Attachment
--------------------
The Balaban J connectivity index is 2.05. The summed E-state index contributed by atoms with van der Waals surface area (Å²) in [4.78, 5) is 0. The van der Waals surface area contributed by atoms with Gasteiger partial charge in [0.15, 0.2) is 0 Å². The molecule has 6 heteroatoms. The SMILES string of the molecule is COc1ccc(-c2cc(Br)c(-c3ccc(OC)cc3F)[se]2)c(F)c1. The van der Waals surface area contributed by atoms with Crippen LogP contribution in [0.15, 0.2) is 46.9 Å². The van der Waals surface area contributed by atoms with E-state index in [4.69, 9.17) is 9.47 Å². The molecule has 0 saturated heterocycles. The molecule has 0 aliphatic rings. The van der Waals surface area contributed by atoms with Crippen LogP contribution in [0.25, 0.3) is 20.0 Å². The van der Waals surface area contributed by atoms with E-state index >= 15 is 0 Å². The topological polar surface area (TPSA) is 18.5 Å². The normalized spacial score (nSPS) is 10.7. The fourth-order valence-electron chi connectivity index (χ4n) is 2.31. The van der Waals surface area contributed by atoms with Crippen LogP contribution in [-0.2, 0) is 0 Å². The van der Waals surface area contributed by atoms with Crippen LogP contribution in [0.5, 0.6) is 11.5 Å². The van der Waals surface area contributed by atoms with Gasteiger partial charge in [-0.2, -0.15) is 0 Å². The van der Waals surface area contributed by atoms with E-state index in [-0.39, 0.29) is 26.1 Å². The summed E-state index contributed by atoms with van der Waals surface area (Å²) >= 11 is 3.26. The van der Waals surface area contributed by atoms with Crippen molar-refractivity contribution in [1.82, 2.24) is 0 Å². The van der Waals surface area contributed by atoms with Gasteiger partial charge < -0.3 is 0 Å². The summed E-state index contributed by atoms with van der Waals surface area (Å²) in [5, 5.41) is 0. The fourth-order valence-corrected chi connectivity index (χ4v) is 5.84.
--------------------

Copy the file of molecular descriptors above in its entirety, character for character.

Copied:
The Balaban J connectivity index is 2.05. The summed E-state index contributed by atoms with van der Waals surface area (Å²) in [4.78, 5) is 0. The van der Waals surface area contributed by atoms with Gasteiger partial charge in [0.15, 0.2) is 0 Å². The molecule has 6 heteroatoms. The SMILES string of the molecule is COc1ccc(-c2cc(Br)c(-c3ccc(OC)cc3F)[se]2)c(F)c1. The van der Waals surface area contributed by atoms with Crippen LogP contribution in [0.15, 0.2) is 46.9 Å². The van der Waals surface area contributed by atoms with E-state index in [4.69, 9.17) is 9.47 Å². The molecule has 0 saturated heterocycles. The molecule has 0 aliphatic rings. The van der Waals surface area contributed by atoms with Crippen LogP contribution in [0.25, 0.3) is 20.0 Å². The van der Waals surface area contributed by atoms with E-state index >= 15 is 0 Å². The topological polar surface area (TPSA) is 18.5 Å². The normalized spacial score (nSPS) is 10.7. The fourth-order valence-electron chi connectivity index (χ4n) is 2.31. The van der Waals surface area contributed by atoms with Crippen LogP contribution in [-0.2, 0) is 0 Å². The van der Waals surface area contributed by atoms with Crippen LogP contribution in [0.5, 0.6) is 11.5 Å². The van der Waals surface area contributed by atoms with Gasteiger partial charge in [-0.2, -0.15) is 0 Å². The van der Waals surface area contributed by atoms with E-state index in [-0.39, 0.29) is 26.1 Å². The summed E-state index contributed by atoms with van der Waals surface area (Å²) >= 11 is 3.26. The van der Waals surface area contributed by atoms with Crippen molar-refractivity contribution in [1.82, 2.24) is 0 Å². The van der Waals surface area contributed by atoms with Gasteiger partial charge < -0.3 is 0 Å². The summed E-state index contributed by atoms with van der Waals surface area (Å²) in [5, 5.41) is 0. The fourth-order valence-corrected chi connectivity index (χ4v) is 5.84.